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Chapter 12 The New Imperialism Section 2 – The Partition of Africa.

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Presentation on theme: "Chapter 12 The New Imperialism Section 2 – The Partition of Africa."— Presentation transcript:

1 Chapter 12 The New Imperialism Section 2 – The Partition of Africa

2 Section 2 – The Partition of Africa Setting the Scene: In the late 1800s, Britain, France, Germany, and other European powers swept into Africa. Chief Machemba of the Yao people in East Africa wrote in Swahili to a German officer: "If it be friendship that you desire, then I am ready for it... but to be your subject, that I cannot be.... I do not fall at your feet, for you are God's creature just as I am." Though the Yao and others resisted, they could not prevent European conquest. Within about 20 years, the Europeans had carved up the continent and dominated millions of Africans.

3 I. Africa in the Early 1800s In the early 1800s African people spoke hundreds of languages and had developed varied governments Detail which "shows the appropriate territorial boundaries of the various tribes and nations" of Africa

4 I. Africa in the Early 1800s North Africa had close ties to the Muslim world and was under the rule of the Ottoman Empire

5 I. Africa in the Early 1800s In West Africa Islamic leaders like Usman dan Fodio preached jihad and several new Muslim states arose Languages of West Africa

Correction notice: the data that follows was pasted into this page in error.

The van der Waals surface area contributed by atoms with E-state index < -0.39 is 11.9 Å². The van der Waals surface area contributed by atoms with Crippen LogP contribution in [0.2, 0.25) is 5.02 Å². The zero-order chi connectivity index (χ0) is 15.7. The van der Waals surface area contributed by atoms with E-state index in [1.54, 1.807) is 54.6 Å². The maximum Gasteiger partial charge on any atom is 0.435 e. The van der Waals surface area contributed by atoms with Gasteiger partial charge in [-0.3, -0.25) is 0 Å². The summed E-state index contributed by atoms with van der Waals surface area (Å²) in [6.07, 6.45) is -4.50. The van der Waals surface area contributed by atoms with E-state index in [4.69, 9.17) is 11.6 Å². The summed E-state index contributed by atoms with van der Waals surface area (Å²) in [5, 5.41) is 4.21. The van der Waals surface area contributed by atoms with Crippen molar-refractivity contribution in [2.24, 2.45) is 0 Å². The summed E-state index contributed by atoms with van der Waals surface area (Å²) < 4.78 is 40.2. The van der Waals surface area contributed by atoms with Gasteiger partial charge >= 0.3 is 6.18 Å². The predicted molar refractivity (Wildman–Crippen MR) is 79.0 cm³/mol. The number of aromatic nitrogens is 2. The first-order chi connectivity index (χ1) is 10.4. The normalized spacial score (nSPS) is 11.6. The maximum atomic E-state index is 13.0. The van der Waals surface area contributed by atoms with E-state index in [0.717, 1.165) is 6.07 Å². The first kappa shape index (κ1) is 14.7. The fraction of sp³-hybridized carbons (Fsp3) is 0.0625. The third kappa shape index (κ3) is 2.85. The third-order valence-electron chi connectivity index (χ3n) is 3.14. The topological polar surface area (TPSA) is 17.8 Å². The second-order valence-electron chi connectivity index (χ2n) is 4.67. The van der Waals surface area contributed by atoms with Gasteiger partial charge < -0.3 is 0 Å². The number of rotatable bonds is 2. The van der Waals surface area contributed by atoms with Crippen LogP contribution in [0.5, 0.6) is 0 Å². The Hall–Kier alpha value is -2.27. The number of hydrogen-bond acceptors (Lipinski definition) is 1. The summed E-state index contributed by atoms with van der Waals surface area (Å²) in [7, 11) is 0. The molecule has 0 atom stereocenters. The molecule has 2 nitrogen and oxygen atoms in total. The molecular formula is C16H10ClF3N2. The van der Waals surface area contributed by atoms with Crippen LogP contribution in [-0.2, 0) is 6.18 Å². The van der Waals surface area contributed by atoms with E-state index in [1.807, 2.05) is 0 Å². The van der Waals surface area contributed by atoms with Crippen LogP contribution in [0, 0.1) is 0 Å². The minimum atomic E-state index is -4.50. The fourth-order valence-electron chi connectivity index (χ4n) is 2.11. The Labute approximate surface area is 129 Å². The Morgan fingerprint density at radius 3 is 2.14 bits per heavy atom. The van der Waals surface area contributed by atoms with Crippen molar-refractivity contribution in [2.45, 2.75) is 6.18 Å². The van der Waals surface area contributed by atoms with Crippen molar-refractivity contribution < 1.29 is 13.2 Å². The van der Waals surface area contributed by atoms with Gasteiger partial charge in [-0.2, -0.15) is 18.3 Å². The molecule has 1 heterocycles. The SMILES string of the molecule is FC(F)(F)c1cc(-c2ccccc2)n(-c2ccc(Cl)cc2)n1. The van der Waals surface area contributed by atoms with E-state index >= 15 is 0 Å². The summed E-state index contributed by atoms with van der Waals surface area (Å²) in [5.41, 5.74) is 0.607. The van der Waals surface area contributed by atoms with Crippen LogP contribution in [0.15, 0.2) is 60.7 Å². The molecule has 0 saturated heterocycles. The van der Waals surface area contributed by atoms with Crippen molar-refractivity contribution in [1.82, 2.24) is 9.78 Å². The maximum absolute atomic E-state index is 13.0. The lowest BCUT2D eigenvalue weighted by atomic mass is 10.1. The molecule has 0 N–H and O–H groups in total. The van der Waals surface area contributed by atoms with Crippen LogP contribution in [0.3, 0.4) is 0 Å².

6 I. Africa in the Early 1800s East Africa was Islamic and port cities like Mombasa and Kilwa carried on profitable trade

7 I. Africa in the Early 1800s In Southern Africa the Zulu nation under Shaka was battling the Boers and conquering other peoples

8 I. Africa in the Early 1800s The British organized Sierra Leone for freed slaves and free blacks from the United States settled in nearby Liberia

9 II. European Contacts Increase In the early 1800s, European explorers like Mungo Park and Richard Burton began pushing into the interior of Africa

10 II. European Contacts Increase Catholic and Protestant missionaries followed the explorers, seeking to win people to Christianity

11 II. European Contacts Increase The best known explorer-missionary was Dr. David Livingstone, who spent 30 years exploring Africa

12 III. A Scramble for Colonies When King Leopold II of Belgium arranged African trade treaties, other European nations began making claims

13 III. A Scramble for Colonies In 1884, European powers met in Berlin, Germany to divide-up Africa

14 III. A Scramble for Colonies They redrew the map of Africa without regard for traditional patterns of settlement or ethnic boundaries

15 III. A Scramble for Colonies France took a giant share of North, West and Central Africa

16 III. A Scramble for Colonies Britain took chunks of West and East Africa, including Egypt, Sudan and South Africa

17 III. A Scramble for Colonies Portugal, Italy, and Germany also claimed colonies throughout Africa

18 IV. Africans Resist Imperialism Europeans met fierce armed resistance across the continent, but only Ethiopia and Liberia remained independent

19 IV. Africans Resist Imperialism By the early 1900s, African leaders were building nationalist movements to pursue independence


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